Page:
ADMINISTRATOR GREEN: For me, the most important step that I've seen to date was the appointment of Gressly so that you have a focal point which is always the most important step. I think that was an enormously important step. I'd like to think that my visit and meeting with NGO leaders, elected and community leaders, as well as families that that, too, is an important part of building a comprehensive response. You know, at USAID we have a DART as we call it, Disaster Assistance Response Team, that has been deployed for a number of months. It may be deployed by USAID, but it is a cross U.S. Government team. Our close partners, the Centers for Disease Control, are a critical part of this in bringing to bear medical knowledge and experience, and that obviously will be a key part of the response as well.

World: Annual Report 2018

Source: International Committee of the Red Cross
Country: Bangladesh, Cameroon, Chad, Colombia, Democratic Republic of the Congo, Eritrea, Iraq, Kenya, Madagascar, Mali, Somalia, South Sudan, Sri Lanka, Sudan, World, Yemen



Democratic Republic of the Congo: ECHO Factsheet – The Democratic Republic of Congo – EU Response to the Ebola epidemic (Last updated 07/05/2019)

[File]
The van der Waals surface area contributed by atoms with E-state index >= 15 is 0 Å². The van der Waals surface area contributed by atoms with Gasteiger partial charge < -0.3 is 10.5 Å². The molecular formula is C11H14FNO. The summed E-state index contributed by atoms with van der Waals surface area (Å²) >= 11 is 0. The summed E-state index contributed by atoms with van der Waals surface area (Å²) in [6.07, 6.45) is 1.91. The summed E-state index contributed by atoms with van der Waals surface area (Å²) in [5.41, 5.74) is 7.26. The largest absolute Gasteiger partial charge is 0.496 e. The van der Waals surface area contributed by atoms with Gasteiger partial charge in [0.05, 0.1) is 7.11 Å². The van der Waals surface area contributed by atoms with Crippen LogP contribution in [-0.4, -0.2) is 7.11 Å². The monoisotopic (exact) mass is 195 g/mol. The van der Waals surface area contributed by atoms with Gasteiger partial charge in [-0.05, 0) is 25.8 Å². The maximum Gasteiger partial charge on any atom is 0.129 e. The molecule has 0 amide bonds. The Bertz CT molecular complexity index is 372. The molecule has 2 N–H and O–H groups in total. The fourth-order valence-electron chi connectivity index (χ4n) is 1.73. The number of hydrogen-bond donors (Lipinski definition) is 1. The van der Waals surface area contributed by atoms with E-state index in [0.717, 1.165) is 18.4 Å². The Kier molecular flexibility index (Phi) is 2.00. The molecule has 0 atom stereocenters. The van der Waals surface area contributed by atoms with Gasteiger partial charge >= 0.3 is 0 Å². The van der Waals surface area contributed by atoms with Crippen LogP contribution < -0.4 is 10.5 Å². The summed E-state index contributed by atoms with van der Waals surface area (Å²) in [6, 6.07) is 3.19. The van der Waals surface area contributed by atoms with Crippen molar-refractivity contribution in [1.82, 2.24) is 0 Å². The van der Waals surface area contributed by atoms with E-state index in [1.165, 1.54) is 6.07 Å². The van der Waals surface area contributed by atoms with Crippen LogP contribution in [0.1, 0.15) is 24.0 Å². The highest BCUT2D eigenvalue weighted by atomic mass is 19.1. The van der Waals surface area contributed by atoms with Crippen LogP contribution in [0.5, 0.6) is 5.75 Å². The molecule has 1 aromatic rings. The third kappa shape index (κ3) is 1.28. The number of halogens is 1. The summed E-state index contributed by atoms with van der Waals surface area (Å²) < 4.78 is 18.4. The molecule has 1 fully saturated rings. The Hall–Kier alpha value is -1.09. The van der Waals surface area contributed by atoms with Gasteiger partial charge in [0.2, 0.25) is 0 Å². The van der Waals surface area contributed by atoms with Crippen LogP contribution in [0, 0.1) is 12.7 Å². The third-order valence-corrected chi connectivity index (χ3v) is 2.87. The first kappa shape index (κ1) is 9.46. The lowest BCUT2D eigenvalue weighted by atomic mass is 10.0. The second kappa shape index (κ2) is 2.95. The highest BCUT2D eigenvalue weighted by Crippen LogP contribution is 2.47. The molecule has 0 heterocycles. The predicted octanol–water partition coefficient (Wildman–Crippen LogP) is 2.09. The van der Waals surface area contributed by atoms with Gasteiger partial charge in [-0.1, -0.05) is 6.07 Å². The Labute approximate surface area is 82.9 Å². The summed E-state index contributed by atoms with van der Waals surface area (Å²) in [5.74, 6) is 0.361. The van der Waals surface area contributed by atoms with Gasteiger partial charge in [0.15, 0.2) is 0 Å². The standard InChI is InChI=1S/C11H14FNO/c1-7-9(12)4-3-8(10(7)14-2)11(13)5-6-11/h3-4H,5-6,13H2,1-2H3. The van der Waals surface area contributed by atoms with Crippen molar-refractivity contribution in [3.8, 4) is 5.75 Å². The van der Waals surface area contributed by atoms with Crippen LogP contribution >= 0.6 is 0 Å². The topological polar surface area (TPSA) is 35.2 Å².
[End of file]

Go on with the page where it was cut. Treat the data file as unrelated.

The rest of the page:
Source: European Commission's Directorate-General for European Civil Protection and Humanitarian Aid Operations
Country: Burundi, Democratic Republic of the Congo, Rwanda, Sierra Leone, South Sudan, Uganda


In 2018, the Democratic Republic of Congo (DRC) declared its 9th and 10th Ebola outbreaks.

Over 1 570 cases and 1 045 deaths reported since 1 August 2018 in the DRC’s current Ebola outbreak

In 2014-2016, there were 28 600 Ebola cases and 11 300 Ebola-related deaths in West Africa

EU response to the tenth (and current) Ebola outbreak in the DRC: €17.83 million since 2018

EU response to Ebola What is it?

The Ebola virus is a severe and often fatal illness in humans. The virus is transmitted to people from wild animals and spreads further through human-to-human transmission. Beyond the human suffering and loss of life, the disease has a devastating impact on the security, economies, and healthcare systems of the affected regions. The European Union appointed an Ebola Coordinator in 2014, at the height of the pandemic in West Africa, and has since mobilised all available political, financial, and scientific resources to help Ebola patients and contain the disease.

Why is this important?

When Ebola ravaged previously unaffected countries in West Africa between 2014 and 2016, leaving in its wake a huge death toll and paralysed economies, the world woke up to the potential global threat of the disease. Until then, Ebola had been mostly limited to East and Central Africa, with the number of reported cases never exceeding 500 at each outbreak.

However, in 2014, the Ebola virus found a new conducive environment in Guinea, Sierra Leone, and Liberia. It was only two years later that an end could be put to the outbreak, thanks to the combined efforts of the international community. In the meantime, nearly 30 000 cases were reported and over 11 000 lives were lost.